Spanish politicians from both sides of the spectrum congratulated the United States on Monday for the operation in Pakistan that led to the death of Al Qaeda founder Osama bin Laden.
The successful raid by US special forces on the hideout of the world's most-wanted man was warmly greeted in Madrid, the scene of the 2004 commuter train bombings, perpetrated by Al Qaeda-inspired terrorists, that left 191 people dead and 1,800 injured. Prime Minister José Luis Rodríguez Zapatero sent a telegram to Washington expressing "the shared satisfaction, in the name of my government and Spanish society, with the American people for the result of the operation that has ended the life of Bin Laden."
Madrid regional premier Esperanza Aguirre, who narrowly escaped the 2008 massacre by Islamist militants in Mumbai, said the mission had "made a statement and taught terrorism, and the leader of the terrorists, a big lesson."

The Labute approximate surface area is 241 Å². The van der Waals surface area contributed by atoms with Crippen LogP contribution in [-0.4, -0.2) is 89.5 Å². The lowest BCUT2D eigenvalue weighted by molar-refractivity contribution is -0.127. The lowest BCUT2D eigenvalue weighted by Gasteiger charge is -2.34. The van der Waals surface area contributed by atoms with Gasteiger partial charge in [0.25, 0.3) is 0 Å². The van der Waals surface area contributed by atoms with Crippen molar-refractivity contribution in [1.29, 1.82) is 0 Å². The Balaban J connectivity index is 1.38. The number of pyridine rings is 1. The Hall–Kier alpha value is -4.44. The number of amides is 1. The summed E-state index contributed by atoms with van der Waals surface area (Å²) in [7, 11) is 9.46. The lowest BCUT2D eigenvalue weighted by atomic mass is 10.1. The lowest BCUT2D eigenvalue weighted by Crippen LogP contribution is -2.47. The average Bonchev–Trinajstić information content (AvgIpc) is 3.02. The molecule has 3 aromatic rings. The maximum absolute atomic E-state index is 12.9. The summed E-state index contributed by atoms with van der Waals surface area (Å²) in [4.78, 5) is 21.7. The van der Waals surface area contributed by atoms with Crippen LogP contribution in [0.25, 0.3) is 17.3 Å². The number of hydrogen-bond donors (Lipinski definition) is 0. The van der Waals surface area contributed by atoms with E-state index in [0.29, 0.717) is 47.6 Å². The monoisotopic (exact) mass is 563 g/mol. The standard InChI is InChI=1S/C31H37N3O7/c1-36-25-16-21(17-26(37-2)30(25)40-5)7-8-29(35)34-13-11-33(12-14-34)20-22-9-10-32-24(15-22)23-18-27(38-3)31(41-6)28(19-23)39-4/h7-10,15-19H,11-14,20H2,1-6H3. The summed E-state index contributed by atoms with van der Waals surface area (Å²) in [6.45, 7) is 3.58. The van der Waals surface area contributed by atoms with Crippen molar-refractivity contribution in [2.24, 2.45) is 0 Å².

Although the government did not rule out the threat of reprisals in the wake of Bin Laden's death, Deputy Prime Minister Alfredo Pérez Rubalcaba said the current level two state of alert, on a scale of one to four, is "sufficient" to guarantee Spain's security.
Despite the Interior Ministry's decision, Defense Minister Carme Chacón met with high-ranking military personnel on Monday afternoon to study additional protection measures for Spain's contingents in Afghanistan and Lebanon.